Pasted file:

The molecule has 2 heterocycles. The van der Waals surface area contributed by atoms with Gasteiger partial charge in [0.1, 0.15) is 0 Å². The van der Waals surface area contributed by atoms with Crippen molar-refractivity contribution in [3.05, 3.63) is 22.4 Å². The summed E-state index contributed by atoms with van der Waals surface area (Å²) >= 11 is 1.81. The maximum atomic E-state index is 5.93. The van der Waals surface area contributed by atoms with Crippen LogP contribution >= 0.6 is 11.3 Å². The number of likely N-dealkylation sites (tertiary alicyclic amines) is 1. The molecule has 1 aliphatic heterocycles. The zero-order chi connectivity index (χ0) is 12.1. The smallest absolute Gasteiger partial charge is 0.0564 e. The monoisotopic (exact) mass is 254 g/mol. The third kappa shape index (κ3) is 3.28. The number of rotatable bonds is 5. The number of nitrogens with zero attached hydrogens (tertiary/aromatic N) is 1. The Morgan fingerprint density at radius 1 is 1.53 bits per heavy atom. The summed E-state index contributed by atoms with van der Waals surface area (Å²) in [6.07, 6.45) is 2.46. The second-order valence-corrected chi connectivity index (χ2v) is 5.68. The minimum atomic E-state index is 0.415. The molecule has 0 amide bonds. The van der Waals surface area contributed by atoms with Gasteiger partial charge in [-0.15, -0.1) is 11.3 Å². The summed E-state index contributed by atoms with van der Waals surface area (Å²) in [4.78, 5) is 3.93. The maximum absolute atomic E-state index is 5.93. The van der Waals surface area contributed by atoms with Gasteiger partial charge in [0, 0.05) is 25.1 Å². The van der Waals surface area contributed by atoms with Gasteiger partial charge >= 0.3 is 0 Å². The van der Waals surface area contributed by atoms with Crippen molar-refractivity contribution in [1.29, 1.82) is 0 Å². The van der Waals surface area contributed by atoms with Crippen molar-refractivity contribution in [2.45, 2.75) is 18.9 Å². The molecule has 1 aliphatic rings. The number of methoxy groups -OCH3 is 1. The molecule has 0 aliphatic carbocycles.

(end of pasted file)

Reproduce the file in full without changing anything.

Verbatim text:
The molecule has 2 heterocycles. The van der Waals surface area contributed by atoms with Gasteiger partial charge in [0.1, 0.15) is 0 Å². The van der Waals surface area contributed by atoms with Crippen molar-refractivity contribution in [3.05, 3.63) is 22.4 Å². The summed E-state index contributed by atoms with van der Waals surface area (Å²) >= 11 is 1.81. The maximum atomic E-state index is 5.93. The van der Waals surface area contributed by atoms with Crippen LogP contribution >= 0.6 is 11.3 Å². The number of likely N-dealkylation sites (tertiary alicyclic amines) is 1. The molecule has 1 aliphatic heterocycles. The zero-order chi connectivity index (χ0) is 12.1. The smallest absolute Gasteiger partial charge is 0.0564 e. The monoisotopic (exact) mass is 254 g/mol. The third kappa shape index (κ3) is 3.28. The number of rotatable bonds is 5. The number of nitrogens with zero attached hydrogens (tertiary/aromatic N) is 1. The Morgan fingerprint density at radius 1 is 1.53 bits per heavy atom. The summed E-state index contributed by atoms with van der Waals surface area (Å²) in [6.07, 6.45) is 2.46. The second-order valence-corrected chi connectivity index (χ2v) is 5.68. The minimum atomic E-state index is 0.415. The molecule has 0 amide bonds. The van der Waals surface area contributed by atoms with Gasteiger partial charge in [-0.15, -0.1) is 11.3 Å². The summed E-state index contributed by atoms with van der Waals surface area (Å²) in [4.78, 5) is 3.93. The maximum absolute atomic E-state index is 5.93. The van der Waals surface area contributed by atoms with Gasteiger partial charge in [0, 0.05) is 25.1 Å². The van der Waals surface area contributed by atoms with Gasteiger partial charge >= 0.3 is 0 Å². The van der Waals surface area contributed by atoms with Crippen molar-refractivity contribution in [1.29, 1.82) is 0 Å². The van der Waals surface area contributed by atoms with Crippen molar-refractivity contribution in [2.45, 2.75) is 18.9 Å². The molecule has 1 aliphatic rings. The number of methoxy groups -OCH3 is 1. The molecule has 0 aliphatic carbocycles.